What is Corporate Social Responsibility?

Commonly known by the acronym CSR, a company’s corporate social responsibility encompasses self-regulated efforts to benefit society and the environment. CSR policies help a company abide by its personal ethics. Policies might include:

  • Donating a percentage of proceeds to charity.
  • Managing greenhouse gas emissions.
  • Celebrating diversity and contributing to education for the underprivileged.

An applicable Corporate Social Responsibility policy benefits society and the brand’s reputation.


The Environment, Society, and Governance score (ESG) is often confused with CSR. While CSR policies help businesses stay accountable to society and the environment, ESG quantifies a business’s efforts in these areas. Committing resources to CSR projects boosts a company’s ESG score.

Recently, shareholders and investors have become more interested in ESG scores combined with the potential return on investment when deciding which stocks to buy. Shareholders want to know they are supporting accountable organizations working to make the world a better place.

Recycling as a CSR Policy

Recycling features in CSR efforts throughout the world. Like many sustainability efforts, one industry or factory creates much more waste in a few days than many people do in their entire lifetimes. Managing this waste in a sustainable manner saves the planet. CSR recycling efforts revolve around the two main factors:

  1. The source material a company uses to produce their product.
  2. The outputs or final products a company delivers to society.

Using second life resources to produce a product saves natural resources and helps build the recycling market. Creating recyclable goods reduces junk in landfills and motivates consumers to buy a company’s products. Some companies have begun looking for circular economy products by producing goods that they can recycle back into their own product line.

Let’s take a look at how real-world CSR efforts focus on recycling. The different ways companies join with recycling efforts may help you consider how your own company might incorporate recycling into your CSR policies and goals.


Apple faces an incredible challenge when it comes to recycling its iPhones and other hardware. Manufacturers use as many as 46 different elements to build a single phone, the main contributors being aluminum, iron, lithium, gold, and copper. For a long time, Apple shredded phones into eWaste, which had little value as a recycled material.

As part of a CSR Project in 2016, Apple introduced a robot named Liam. Liam’s 29 arms can dismantle an iPhone into its separate parts in an astounding 11 seconds. At this speed, Apple states that Liam can “disassemble 1.2 million iPhone 6 units per year.” The distinct materials are melted down and recycled into raw materials. This innovation showed Apple claiming responsibility for its products’ entire lifecycle.


TigerTurf, a worldwide sports surface creator, tackles product recycling from the opposite angle. Unlike iPhones, artificial turfs last up to 20 years of full-time use.

So to fulfill their recycling goal, TigerTurf’s business model revolves around using end-of-life tires as the raw material for many of their sports surfaces and landscaping work. Tire shredding companies reduce old tires into crumb rubber.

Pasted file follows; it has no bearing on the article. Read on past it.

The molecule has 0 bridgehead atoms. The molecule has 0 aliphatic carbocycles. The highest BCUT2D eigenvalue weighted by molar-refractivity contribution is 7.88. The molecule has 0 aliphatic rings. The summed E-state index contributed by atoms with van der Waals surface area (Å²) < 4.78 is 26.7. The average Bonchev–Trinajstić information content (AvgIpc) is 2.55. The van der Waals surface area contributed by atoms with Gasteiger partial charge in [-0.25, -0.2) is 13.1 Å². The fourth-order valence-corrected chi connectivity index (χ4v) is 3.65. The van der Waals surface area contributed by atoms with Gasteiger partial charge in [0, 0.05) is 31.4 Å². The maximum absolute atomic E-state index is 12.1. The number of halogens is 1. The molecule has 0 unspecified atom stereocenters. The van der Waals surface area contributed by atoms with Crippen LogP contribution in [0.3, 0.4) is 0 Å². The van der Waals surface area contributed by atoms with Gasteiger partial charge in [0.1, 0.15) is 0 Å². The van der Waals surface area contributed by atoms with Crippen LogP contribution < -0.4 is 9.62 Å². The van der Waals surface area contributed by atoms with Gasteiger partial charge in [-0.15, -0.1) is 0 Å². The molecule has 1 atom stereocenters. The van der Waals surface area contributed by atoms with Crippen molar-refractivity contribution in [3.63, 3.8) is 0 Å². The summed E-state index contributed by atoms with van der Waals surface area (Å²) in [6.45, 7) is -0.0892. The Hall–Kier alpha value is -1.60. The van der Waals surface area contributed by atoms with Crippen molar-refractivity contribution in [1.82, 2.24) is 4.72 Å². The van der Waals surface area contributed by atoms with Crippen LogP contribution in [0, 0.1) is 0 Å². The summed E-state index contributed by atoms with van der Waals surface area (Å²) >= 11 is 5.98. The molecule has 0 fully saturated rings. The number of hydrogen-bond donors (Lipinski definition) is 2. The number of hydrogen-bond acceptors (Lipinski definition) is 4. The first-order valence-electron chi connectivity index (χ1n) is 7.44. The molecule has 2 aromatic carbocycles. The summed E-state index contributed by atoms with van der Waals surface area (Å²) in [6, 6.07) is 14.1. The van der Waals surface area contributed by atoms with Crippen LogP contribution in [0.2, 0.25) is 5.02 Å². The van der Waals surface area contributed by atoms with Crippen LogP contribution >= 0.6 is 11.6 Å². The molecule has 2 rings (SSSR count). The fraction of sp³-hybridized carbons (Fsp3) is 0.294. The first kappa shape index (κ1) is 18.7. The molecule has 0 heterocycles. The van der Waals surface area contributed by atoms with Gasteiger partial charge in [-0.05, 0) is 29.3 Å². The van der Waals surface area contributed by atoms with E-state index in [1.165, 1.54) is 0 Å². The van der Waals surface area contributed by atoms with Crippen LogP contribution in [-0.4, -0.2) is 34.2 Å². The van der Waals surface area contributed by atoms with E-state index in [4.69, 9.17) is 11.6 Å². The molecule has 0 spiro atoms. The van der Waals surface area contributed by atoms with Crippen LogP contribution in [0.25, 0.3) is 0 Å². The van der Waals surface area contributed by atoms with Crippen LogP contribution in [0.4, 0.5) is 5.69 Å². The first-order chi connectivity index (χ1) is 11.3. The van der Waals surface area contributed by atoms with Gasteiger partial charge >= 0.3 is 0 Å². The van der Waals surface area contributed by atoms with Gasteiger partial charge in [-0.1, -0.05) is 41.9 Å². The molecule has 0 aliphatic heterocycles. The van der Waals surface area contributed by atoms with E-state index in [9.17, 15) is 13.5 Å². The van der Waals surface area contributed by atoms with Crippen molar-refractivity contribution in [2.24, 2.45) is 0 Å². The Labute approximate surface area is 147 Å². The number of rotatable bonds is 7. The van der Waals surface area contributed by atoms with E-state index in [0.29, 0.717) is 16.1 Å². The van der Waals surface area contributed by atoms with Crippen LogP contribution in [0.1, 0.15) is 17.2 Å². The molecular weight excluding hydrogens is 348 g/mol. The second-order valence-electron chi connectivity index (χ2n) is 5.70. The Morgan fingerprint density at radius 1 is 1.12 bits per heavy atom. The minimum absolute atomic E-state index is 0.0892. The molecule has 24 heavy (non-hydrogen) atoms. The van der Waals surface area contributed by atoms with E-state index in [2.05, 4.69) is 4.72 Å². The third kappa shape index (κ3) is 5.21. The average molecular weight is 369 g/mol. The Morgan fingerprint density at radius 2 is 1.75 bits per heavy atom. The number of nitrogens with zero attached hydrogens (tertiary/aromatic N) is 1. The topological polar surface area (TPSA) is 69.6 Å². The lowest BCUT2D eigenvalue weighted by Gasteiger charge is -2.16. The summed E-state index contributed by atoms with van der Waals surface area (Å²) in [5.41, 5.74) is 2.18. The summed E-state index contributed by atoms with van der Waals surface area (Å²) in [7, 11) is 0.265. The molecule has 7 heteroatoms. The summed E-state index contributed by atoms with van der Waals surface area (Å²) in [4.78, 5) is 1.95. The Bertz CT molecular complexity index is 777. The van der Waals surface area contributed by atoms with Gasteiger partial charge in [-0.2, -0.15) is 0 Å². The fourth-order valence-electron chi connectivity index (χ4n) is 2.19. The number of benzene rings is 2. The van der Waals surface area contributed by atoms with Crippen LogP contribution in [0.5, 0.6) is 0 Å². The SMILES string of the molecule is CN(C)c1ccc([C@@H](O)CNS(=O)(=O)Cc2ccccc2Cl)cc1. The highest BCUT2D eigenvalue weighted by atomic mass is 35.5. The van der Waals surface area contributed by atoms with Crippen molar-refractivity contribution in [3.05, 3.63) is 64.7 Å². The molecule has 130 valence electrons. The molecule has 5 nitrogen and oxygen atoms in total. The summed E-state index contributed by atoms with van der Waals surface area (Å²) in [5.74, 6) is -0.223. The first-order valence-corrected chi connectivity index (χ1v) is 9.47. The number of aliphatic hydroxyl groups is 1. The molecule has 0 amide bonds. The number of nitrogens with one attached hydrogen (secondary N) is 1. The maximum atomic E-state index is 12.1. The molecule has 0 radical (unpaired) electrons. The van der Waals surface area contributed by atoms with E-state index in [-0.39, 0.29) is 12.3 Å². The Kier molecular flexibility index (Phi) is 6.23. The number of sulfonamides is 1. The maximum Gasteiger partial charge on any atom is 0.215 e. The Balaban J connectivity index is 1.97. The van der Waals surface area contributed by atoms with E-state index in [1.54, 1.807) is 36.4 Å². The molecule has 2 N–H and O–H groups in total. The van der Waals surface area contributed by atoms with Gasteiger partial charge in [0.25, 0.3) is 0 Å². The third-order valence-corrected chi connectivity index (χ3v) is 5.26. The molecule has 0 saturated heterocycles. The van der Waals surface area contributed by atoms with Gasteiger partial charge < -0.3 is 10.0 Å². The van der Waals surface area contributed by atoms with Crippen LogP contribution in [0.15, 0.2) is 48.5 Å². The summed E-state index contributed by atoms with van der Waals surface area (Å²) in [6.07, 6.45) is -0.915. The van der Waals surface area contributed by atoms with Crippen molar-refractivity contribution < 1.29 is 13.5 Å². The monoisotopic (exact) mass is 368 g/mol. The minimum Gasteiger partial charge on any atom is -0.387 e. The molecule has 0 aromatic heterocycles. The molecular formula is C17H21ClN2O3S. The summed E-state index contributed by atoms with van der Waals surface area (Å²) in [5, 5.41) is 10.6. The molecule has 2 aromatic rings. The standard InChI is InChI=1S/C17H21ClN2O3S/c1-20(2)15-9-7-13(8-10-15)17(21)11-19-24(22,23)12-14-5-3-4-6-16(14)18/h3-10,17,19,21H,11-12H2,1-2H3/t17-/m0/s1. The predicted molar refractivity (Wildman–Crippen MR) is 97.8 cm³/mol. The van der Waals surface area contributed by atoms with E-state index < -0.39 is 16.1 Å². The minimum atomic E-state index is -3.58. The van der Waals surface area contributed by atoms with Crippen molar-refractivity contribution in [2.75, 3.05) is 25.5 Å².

TigerTurf buys crumb rubber for their manufacturers. This relationship allows the natural resource of rubber to live two long lives—one as a tire on the road and then a second as a sports field.

Government-funded projects often require artificial turfs, for example, schools, city stadiums, and public parks. These entities like to do business with organizations that also have society’s best interests in mind and demonstrate it in their product line and manufacturing process.

Tigerturf’s association with tire recycling efforts increases its compatibility with government-sponsored projects. In the end, their CSR commitment to creating sustainably sourced turfs creates a win-win for their business growth and the planet.

Are CSR recycling policies financially sustainable?

iPhone dismantling robots and shredded tire turfs sound fantastic, but shrewd investors might wonder whether they are worth all of the fuss. Not all business models need to be non-profit charities, after all.

Many businesses function on tiny margins, with little revenue leftover. To do good for society, your corporation needs to remain afloat and profitable. It is fair and worthwhile to ensure your Corporate Society Responsibility projects are well within your means. CSR is there to help you take responsibility for your actions, not fix everyone else’s blunders.

With that in mind, some easy and affordable examples of recycling efforts include:

  • Placing recycling bins in an office building
  • Delivering products in paper bags or reusable bags instead of non-recyclable soft plastic.
  • Educating employees and customers on sustainable ways to dispose of products.

While some recycling efforts require vast stores of resources and time, many recycling policies are inexpensive and can even save money. In today’s world of dumping fees and waste regulations, recycling can help reduce monthly bills. Additionally, increasing your ESG score attracts investors, another bonus. Partnering with local recycling companies to source materials offers simpler supply chains that are better for the environment. In the end, every business should be in the recycling business. It’s the best way to stay in the loop.